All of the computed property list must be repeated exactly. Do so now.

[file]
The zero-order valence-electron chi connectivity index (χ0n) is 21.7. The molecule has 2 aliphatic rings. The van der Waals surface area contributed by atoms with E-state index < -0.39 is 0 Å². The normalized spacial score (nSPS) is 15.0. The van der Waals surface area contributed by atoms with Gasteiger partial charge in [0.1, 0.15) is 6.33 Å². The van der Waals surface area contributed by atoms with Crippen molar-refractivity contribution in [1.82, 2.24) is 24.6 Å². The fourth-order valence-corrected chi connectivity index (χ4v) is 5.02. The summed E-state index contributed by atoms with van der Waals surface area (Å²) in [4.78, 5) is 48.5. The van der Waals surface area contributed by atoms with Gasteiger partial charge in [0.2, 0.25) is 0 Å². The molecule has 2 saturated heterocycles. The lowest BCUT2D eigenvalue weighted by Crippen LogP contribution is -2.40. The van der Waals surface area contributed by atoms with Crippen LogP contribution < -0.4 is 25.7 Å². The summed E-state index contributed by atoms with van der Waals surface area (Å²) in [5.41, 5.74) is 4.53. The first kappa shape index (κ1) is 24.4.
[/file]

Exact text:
The zero-order valence-electron chi connectivity index (χ0n) is 21.7. The molecule has 2 aliphatic rings. The van der Waals surface area contributed by atoms with E-state index < -0.39 is 0 Å². The normalized spacial score (nSPS) is 15.0. The van der Waals surface area contributed by atoms with Gasteiger partial charge in [0.1, 0.15) is 6.33 Å². The van der Waals surface area contributed by atoms with Crippen molar-refractivity contribution in [1.82, 2.24) is 24.6 Å². The fourth-order valence-corrected chi connectivity index (χ4v) is 5.02. The summed E-state index contributed by atoms with van der Waals surface area (Å²) in [4.78, 5) is 48.5. The van der Waals surface area contributed by atoms with Gasteiger partial charge in [0.2, 0.25) is 0 Å². The molecule has 2 saturated heterocycles. The lowest BCUT2D eigenvalue weighted by Crippen LogP contribution is -2.40. The van der Waals surface area contributed by atoms with Crippen LogP contribution < -0.4 is 25.7 Å². The summed E-state index contributed by atoms with van der Waals surface area (Å²) in [5.41, 5.74) is 4.53. The first kappa shape index (κ1) is 24.4.